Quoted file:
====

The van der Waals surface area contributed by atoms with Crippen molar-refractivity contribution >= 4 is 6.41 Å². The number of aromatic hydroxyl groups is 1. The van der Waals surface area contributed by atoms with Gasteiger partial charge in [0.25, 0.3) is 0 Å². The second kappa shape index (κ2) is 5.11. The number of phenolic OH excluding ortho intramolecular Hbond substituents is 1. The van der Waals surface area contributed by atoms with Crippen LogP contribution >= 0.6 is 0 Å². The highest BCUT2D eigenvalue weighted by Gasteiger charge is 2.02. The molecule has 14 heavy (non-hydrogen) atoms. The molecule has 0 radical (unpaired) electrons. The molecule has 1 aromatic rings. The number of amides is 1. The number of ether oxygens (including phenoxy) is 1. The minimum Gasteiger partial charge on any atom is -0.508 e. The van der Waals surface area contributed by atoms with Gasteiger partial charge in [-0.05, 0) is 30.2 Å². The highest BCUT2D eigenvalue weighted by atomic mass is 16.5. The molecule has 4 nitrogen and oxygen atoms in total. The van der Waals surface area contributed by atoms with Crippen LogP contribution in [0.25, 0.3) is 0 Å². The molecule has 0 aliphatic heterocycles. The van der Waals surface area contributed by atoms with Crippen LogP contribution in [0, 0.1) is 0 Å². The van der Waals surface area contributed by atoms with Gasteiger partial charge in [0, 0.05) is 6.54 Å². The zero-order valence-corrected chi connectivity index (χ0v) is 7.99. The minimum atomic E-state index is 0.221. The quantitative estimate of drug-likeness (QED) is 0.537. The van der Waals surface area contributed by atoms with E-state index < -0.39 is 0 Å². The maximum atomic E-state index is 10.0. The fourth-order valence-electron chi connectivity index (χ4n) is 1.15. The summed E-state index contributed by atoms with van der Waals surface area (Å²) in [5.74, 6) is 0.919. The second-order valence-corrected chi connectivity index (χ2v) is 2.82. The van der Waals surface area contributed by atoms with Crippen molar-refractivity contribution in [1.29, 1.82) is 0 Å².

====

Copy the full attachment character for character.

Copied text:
The van der Waals surface area contributed by atoms with Crippen molar-refractivity contribution >= 4 is 6.41 Å². The number of aromatic hydroxyl groups is 1. The van der Waals surface area contributed by atoms with Gasteiger partial charge in [0.25, 0.3) is 0 Å². The second kappa shape index (κ2) is 5.11. The number of phenolic OH excluding ortho intramolecular Hbond substituents is 1. The van der Waals surface area contributed by atoms with Crippen LogP contribution >= 0.6 is 0 Å². The highest BCUT2D eigenvalue weighted by Gasteiger charge is 2.02. The molecule has 14 heavy (non-hydrogen) atoms. The molecule has 0 radical (unpaired) electrons. The molecule has 1 aromatic rings. The number of amides is 1. The number of ether oxygens (including phenoxy) is 1. The minimum Gasteiger partial charge on any atom is -0.508 e. The van der Waals surface area contributed by atoms with Gasteiger partial charge in [-0.05, 0) is 30.2 Å². The highest BCUT2D eigenvalue weighted by atomic mass is 16.5. The molecule has 4 nitrogen and oxygen atoms in total. The van der Waals surface area contributed by atoms with Crippen LogP contribution in [0.25, 0.3) is 0 Å². The molecule has 0 aliphatic heterocycles. The van der Waals surface area contributed by atoms with Crippen LogP contribution in [0, 0.1) is 0 Å². The van der Waals surface area contributed by atoms with Gasteiger partial charge in [0, 0.05) is 6.54 Å². The zero-order valence-corrected chi connectivity index (χ0v) is 7.99. The minimum atomic E-state index is 0.221. The quantitative estimate of drug-likeness (QED) is 0.537. The van der Waals surface area contributed by atoms with E-state index < -0.39 is 0 Å². The maximum atomic E-state index is 10.0. The fourth-order valence-electron chi connectivity index (χ4n) is 1.15. The summed E-state index contributed by atoms with van der Waals surface area (Å²) in [5.74, 6) is 0.919. The second-order valence-corrected chi connectivity index (χ2v) is 2.82. The van der Waals surface area contributed by atoms with Crippen molar-refractivity contribution in [1.29, 1.82) is 0 Å².